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Human choriogonadotropin and epoetin alfa in acute ischemic stroke patients (REGENESIS-LED trial).

  • Author(s): Cramer, Steven C
  • Hill, Michael D
  • REGENESIS-LED Investigators
  • et al.

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https://doi.org/10.1111/ijs.12260Creative Commons Attribution 4.0 International Public License
Abstract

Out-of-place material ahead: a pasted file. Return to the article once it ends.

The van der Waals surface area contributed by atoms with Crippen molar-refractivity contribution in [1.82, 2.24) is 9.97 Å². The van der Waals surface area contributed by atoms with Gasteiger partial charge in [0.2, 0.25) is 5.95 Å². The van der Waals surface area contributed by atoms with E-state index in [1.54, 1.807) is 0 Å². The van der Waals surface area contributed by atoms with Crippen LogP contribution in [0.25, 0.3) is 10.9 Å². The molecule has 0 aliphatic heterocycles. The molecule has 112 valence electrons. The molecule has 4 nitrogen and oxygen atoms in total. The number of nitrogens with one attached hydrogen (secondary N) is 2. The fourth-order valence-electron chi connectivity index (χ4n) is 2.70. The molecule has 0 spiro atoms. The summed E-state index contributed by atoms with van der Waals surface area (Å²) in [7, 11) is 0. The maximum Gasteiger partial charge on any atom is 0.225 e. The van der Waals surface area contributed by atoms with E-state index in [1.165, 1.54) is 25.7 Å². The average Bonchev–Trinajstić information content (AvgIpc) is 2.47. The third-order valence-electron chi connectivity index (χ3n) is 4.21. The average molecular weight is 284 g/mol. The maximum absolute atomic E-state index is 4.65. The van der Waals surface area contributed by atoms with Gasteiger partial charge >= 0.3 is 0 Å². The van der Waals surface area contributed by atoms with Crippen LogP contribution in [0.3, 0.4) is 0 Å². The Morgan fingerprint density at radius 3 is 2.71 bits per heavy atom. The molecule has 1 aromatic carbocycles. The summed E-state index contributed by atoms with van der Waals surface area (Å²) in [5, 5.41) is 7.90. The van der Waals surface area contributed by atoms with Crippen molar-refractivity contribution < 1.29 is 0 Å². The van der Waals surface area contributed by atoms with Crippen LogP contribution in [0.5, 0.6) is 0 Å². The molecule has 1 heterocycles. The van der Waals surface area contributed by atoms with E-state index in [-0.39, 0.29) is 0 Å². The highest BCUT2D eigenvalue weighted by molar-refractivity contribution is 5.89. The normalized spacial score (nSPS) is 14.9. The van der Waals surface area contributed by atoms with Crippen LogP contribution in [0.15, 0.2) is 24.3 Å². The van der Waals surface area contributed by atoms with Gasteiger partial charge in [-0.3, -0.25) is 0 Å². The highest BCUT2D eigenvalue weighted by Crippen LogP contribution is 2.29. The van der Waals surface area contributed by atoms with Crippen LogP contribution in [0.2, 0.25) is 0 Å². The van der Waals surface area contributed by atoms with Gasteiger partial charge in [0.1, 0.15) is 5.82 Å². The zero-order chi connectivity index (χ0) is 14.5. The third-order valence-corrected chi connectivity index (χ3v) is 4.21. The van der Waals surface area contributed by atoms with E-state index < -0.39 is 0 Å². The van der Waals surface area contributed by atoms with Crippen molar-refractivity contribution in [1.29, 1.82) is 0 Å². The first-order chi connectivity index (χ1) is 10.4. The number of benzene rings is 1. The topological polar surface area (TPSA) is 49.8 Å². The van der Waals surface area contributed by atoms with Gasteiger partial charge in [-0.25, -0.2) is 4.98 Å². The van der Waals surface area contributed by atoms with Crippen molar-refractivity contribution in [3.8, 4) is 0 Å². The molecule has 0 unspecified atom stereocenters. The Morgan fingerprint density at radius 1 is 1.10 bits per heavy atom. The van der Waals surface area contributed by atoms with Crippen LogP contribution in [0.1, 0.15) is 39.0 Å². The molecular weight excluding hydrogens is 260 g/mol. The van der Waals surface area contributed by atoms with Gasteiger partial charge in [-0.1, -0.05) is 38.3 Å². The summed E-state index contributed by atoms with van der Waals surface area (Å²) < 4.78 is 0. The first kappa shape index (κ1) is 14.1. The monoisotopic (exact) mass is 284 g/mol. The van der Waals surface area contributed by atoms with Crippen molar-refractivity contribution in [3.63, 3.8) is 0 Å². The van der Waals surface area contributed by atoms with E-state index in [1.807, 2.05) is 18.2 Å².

INTRODUCTION: Preclinical studies suggest that growth factors in the early days after stroke improve final outcome. A prior study found three doses of human choriogonadotropin alfa followed by three doses of erythropoietin to be safe after stroke in humans. A proof of concept trial (REGENESIS) was initiated but placed on regulatory hold during review of an erythropoietin neuroprotective trial. Due to financial constraints, the trial was largely moved to India, using lower erythropoietin doses, as the REGENESIS-LED trial. METHODS: Entry criteria included National Institutes of Health Stroke Scale 8-20, supratentorial ischemic stroke, and 24-48 h poststroke at start of therapy. Patients were randomized to three QOD doses of subcutaneous human choriogonadotropin alfa followed by three QD doses of intravenous erythropoietin (three escalating dose cohorts, 4000-20,000 IU/dose) vs. placebo. Primary outcomes were safety and neurological recovery. RESULTS: The study was halted early by the sponsor after 96 enrollees. There was no significant difference across treatment groups in the proportion of patients experiencing death, serious adverse events, or any adverse event. There was no significant difference in National Institutes of Health Stroke Scale score change from baseline to Day 90 between placebo and active treatment, whether active cohorts were analyzed together or separately, and no exploratory secondary measure of neurological recovery showed a significant difference between groups. DISCUSSION: Administration of human choriogonadotropin alfa followed by erythropoietin is safe after a new ischemic stroke. At the doses studied, placebo and active groups did not differ significantly in neurological recovery. Study limitations, such as the use of multiple assessors, differences in rehabilitation care, and being underpowered to show efficacy, are discussed.

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